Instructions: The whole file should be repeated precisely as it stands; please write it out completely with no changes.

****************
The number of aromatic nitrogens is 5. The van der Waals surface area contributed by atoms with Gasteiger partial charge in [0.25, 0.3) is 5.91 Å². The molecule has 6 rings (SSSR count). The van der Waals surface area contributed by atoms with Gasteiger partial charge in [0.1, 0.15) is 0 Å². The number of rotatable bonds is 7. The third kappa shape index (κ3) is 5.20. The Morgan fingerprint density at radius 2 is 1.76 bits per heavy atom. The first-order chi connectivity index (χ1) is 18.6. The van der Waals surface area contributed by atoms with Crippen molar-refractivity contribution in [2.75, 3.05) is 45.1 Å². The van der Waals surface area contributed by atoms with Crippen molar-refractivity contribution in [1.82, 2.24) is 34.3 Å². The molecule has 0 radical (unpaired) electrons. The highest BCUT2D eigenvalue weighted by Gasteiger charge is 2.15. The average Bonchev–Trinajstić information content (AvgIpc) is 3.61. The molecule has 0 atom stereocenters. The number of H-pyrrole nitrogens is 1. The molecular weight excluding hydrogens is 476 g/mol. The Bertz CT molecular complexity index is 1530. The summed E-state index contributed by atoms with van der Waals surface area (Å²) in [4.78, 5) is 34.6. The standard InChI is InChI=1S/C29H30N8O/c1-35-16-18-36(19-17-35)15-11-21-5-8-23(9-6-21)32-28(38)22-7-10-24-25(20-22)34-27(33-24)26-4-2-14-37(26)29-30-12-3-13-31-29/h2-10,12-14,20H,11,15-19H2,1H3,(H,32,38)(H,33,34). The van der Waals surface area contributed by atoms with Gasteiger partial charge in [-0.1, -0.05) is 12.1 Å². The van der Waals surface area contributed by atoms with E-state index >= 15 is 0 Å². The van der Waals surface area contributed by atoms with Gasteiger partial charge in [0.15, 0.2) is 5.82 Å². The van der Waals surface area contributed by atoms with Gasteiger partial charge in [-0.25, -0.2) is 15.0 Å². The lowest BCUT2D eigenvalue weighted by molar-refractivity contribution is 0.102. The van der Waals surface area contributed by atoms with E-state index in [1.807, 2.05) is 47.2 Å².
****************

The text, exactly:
The number of aromatic nitrogens is 5. The van der Waals surface area contributed by atoms with Gasteiger partial charge in [0.25, 0.3) is 5.91 Å². The molecule has 6 rings (SSSR count). The van der Waals surface area contributed by atoms with Gasteiger partial charge in [0.1, 0.15) is 0 Å². The number of rotatable bonds is 7. The third kappa shape index (κ3) is 5.20. The Morgan fingerprint density at radius 2 is 1.76 bits per heavy atom. The first-order chi connectivity index (χ1) is 18.6. The van der Waals surface area contributed by atoms with Crippen molar-refractivity contribution in [2.75, 3.05) is 45.1 Å². The van der Waals surface area contributed by atoms with Crippen molar-refractivity contribution in [1.82, 2.24) is 34.3 Å². The molecule has 0 radical (unpaired) electrons. The highest BCUT2D eigenvalue weighted by Gasteiger charge is 2.15. The average Bonchev–Trinajstić information content (AvgIpc) is 3.61. The molecule has 0 atom stereocenters. The number of H-pyrrole nitrogens is 1. The molecular weight excluding hydrogens is 476 g/mol. The Bertz CT molecular complexity index is 1530. The summed E-state index contributed by atoms with van der Waals surface area (Å²) in [4.78, 5) is 34.6. The standard InChI is InChI=1S/C29H30N8O/c1-35-16-18-36(19-17-35)15-11-21-5-8-23(9-6-21)32-28(38)22-7-10-24-25(20-22)34-27(33-24)26-4-2-14-37(26)29-30-12-3-13-31-29/h2-10,12-14,20H,11,15-19H2,1H3,(H,32,38)(H,33,34). The van der Waals surface area contributed by atoms with Gasteiger partial charge in [-0.1, -0.05) is 12.1 Å². The van der Waals surface area contributed by atoms with E-state index >= 15 is 0 Å². The van der Waals surface area contributed by atoms with Gasteiger partial charge in [0.15, 0.2) is 5.82 Å². The van der Waals surface area contributed by atoms with Gasteiger partial charge in [-0.25, -0.2) is 15.0 Å². The lowest BCUT2D eigenvalue weighted by molar-refractivity contribution is 0.102. The van der Waals surface area contributed by atoms with E-state index in [1.807, 2.05) is 47.2 Å².